I really like Sapota.Â And was happy to find these frozen Sapota (or Sopadilla) at the Asian food market.Â They are from Thailand and sold in packages of 5 for $2.50.Â They are the next best thing to the fresh ones.
Since they are frozen, you may want to leave them out for a bit to let them soften up.Â Then scoop out with spoon and eat the sweet flesh part.Â I was surprised at how sweet they were, almost like maple syrup.Â The skin is edible too, but I haven’t tried it yet.
In India and Thailand, they are usually made into drinks mixed with sweet condensed milk and ice.Â Or just blend with milk and sugar to make a shake.Â The fruit itself is so sweet, it’s like a good desert inÂ fruit. In Thai they are called “lamut” pronounced “lamoot”.Â In Singapore, they are referred to as “chiku” fruit.
They grow in hot tropical climate.Â Sapota can be found growing wild in the forests of southern Mexico and northern Central America.Â Also refer to as both Sapodilla and mamey.Â I have had Mexican ice cream (paleta) made with mamey and it is the best ice cream ever.Â They usually sell out really fast too.
Here is a better picture of sapota or mamey tree.Â Photo from Daleys Fruit Tree Nursery in Australia.Â Daleys has many different varieties of mamey or Sapota to chose from as well.Â It a looking neat tree, remind me of Papaya tree too.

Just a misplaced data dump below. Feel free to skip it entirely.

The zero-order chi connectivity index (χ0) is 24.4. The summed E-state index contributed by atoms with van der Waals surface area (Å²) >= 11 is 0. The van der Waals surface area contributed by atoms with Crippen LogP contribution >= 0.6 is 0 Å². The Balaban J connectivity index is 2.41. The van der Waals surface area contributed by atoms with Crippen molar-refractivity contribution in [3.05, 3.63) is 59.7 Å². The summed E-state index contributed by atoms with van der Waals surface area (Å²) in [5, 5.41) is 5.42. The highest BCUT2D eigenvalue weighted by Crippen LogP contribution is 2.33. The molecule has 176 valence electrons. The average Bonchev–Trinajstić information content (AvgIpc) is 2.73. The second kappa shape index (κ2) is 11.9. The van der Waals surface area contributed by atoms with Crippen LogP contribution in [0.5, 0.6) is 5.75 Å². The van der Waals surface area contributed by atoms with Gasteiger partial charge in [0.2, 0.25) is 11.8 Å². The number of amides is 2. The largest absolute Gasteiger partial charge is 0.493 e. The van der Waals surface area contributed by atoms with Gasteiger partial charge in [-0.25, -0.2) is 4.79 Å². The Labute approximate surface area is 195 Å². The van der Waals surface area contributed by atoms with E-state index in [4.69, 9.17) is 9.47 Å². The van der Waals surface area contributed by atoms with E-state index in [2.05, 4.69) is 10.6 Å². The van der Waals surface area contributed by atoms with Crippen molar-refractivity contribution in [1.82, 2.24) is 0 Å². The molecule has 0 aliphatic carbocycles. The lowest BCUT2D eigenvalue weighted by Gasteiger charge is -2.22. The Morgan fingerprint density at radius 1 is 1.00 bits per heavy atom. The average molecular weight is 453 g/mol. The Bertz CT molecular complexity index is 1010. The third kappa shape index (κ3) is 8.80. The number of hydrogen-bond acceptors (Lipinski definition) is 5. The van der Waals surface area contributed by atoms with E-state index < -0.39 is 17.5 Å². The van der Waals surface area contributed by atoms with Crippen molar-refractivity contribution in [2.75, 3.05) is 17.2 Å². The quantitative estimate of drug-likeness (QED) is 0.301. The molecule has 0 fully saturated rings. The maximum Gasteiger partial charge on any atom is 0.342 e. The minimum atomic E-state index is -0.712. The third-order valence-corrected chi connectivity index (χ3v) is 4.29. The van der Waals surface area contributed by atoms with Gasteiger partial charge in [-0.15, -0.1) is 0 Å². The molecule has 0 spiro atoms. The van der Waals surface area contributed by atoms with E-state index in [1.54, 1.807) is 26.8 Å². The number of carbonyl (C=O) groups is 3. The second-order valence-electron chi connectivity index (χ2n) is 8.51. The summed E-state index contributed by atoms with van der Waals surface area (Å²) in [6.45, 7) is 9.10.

I used to always buy the canned version of Sapota. But the last few Aroy-D cans I bought tasted horrible. It was bland and did not taste like real fruit, more liked sugared cardboard. So I never bought them again.
This photo I took of the White Sapote from the International Rare Fruit Orchard in San Jose, Ca.Â Not related to the Sapota, but name sound similar.Â This fruit is also popular in Central America.Â They are best eaten when ripen and are said to be very sweet, like sugar.Â the inside is also added to ice cream and milk shake as well.Â In Mexico, they are believed to have a soporific effect, meaning it makes you sleepy.
Other interesting Sapota fact:Â chicle, the basis for chewing gum is made from the milky latex of this tree.Â It has a caramel-like, sweet flavor somewhat to maple syrup or brown sugar.Â Source from Oregon State UniversityÂ here.
Ian Maguire’s Sapota picture here.